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Conserving and digitising the rare manuscripts in the Ruskin Collection

An urgent challenge for the Guild, and for the Ruskin Collection's custodians Sheffield Museums Trust, is the condition and presentation of the collection of 12 rare and precious illuminated manuscripts, five of which are illustrated below. Each item requires specialist conservation care to ensure its condition remains stable, or can be improved, for the long term, and digitisation is essential if we want to be able to share the full glory of these fragile objects with visitors, without causing them harm. As part of our commitment to good stewardship of our assets, the Guild will be looking to solicit funds that can go towards making this exciting project a reality. We will share further information about this work as it happens.

Guild Director Nichola Johnson spoke at the Guild's AGM in November 2023, as follows:

Amongst the thousands of items in the Guild’s Ruskin Collection, cared for on our behalf by Sheffield Museums, is a small but highly significant group of historic manuscripts.

Between the early 1850s and the late 1880s, Ruskin acquired around ninety mss, ranging in date mainly from the twelfth to the late sixteenth centuries, with twelve of these remaining in the Guild’s collection today. During his lifetime – in keeping with his assertion that his collections were for use as much as for their beauty, craftsmanship and historic or scientific interest- Ruskin annotated, gave away, sold on, dismembered, framed and even, occasionally, cut up and reassembled them in collages. On a blank leaf of an early Greek bible, for example, Ruskin recorded the names of the first Guild companions! There were further disposals after his death and so now most of the mss formerly owned by Ruskin are to be found in major public and private collection both here and around the world. Although some of those now in Sheffield are indeed of great beauty and historic significance, their true value surely lies in what, as a group, they tell us about Ruskin and his approach to his collections.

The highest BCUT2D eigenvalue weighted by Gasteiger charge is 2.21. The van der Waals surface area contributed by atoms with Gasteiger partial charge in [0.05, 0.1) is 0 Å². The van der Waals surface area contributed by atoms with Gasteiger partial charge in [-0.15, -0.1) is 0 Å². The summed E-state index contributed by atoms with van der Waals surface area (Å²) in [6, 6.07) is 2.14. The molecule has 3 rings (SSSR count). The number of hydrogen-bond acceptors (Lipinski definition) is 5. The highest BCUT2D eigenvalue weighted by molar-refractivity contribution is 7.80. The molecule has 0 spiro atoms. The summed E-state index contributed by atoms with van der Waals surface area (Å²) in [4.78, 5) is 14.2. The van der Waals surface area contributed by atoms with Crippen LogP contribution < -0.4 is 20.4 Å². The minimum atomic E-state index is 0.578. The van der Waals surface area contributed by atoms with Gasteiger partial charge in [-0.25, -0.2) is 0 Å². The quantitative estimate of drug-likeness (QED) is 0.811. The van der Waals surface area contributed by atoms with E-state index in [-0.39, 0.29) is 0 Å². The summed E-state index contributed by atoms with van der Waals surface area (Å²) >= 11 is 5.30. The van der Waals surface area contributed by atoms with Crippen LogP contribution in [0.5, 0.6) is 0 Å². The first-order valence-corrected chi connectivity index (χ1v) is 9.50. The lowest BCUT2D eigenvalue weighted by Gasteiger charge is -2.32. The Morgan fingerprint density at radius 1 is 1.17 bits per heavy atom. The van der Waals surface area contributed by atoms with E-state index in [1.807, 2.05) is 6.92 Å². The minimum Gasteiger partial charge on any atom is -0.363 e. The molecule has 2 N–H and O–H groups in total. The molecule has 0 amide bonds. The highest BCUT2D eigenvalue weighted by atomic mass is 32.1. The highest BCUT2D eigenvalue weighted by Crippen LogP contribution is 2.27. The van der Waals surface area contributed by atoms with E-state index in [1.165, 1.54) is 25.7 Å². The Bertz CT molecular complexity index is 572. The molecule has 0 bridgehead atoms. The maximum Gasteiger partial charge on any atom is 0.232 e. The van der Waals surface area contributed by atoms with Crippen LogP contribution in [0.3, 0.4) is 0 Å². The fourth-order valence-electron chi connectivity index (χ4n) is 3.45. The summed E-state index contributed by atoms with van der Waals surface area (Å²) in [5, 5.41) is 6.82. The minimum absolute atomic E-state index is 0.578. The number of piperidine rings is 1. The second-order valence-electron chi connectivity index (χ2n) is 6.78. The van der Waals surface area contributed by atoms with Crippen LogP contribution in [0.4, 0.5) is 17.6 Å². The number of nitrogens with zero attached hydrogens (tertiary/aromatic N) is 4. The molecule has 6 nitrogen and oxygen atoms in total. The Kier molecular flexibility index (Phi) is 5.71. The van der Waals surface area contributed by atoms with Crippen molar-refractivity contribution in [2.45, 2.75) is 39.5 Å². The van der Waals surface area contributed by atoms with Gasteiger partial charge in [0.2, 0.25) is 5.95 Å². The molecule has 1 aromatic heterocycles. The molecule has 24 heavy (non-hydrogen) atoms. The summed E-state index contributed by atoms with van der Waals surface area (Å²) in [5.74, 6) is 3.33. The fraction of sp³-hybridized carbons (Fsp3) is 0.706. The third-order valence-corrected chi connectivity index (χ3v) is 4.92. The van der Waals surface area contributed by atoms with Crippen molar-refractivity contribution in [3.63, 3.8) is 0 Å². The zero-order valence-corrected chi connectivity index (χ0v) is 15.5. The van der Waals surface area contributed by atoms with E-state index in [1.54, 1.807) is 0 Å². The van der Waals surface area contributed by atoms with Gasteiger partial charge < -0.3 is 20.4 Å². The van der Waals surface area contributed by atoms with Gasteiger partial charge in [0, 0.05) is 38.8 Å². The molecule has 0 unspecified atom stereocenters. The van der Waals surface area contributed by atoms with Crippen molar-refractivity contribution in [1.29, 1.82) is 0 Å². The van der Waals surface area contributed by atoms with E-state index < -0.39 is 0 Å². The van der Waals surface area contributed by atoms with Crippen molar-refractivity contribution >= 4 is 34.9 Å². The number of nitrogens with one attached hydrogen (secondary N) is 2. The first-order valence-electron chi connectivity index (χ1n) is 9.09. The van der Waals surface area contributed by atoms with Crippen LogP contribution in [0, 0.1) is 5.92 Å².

Because of their fragility, the Ruskin mss cannot easily be seen by the public and so, with the ultimate aspiration of their being digitised and their pages becoming widely accessible online, the Guild has decided to fund a preliminary conservation survey. This will identify those manuscripts which need expert conservation work, following which the Guild proposes to seek external funding for the conservation and digitisation itself. Our hope is that Companions, whatever way they can, will support this exciting project… watch this space for further news!

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The 'de Croy' Book of Hours, by or workshop of Jean Fouquet, about 1415-20.

The 'de Croy' Book of Hours

by or workshop of Jean Fouquet, about 1415-20

On vellum



Book of Hours (Horae Beatae Mariae Virginis), vellum, bound in red leather (eighteenth century) with red leather case. 178 folios containing 25 full page illustrations and numerous illuminated borders. Numerous later inscriptions of the sixteenth century in black ink, and several sixteenth century illustrations

This manuscript contains prayers to be read throughout the day and on different days in the year. It was used in the late 1500s by a French aristocrat, Lady Diana de Croy, as an autograph book. It includes a message from Mary, Queen of Scots.

It is possible the illustrator of the book of hours was Jean Fouquet of Tours

Number of borders:153

Number of Illustrations: 22

Number of illuminated initials (decorative text in more than one colour) approximately 1156

No historiated initials


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Parisian Missal, French (Paris), about 1350-75

Parisian Missal

French (Paris)

On vellum, about 1350-75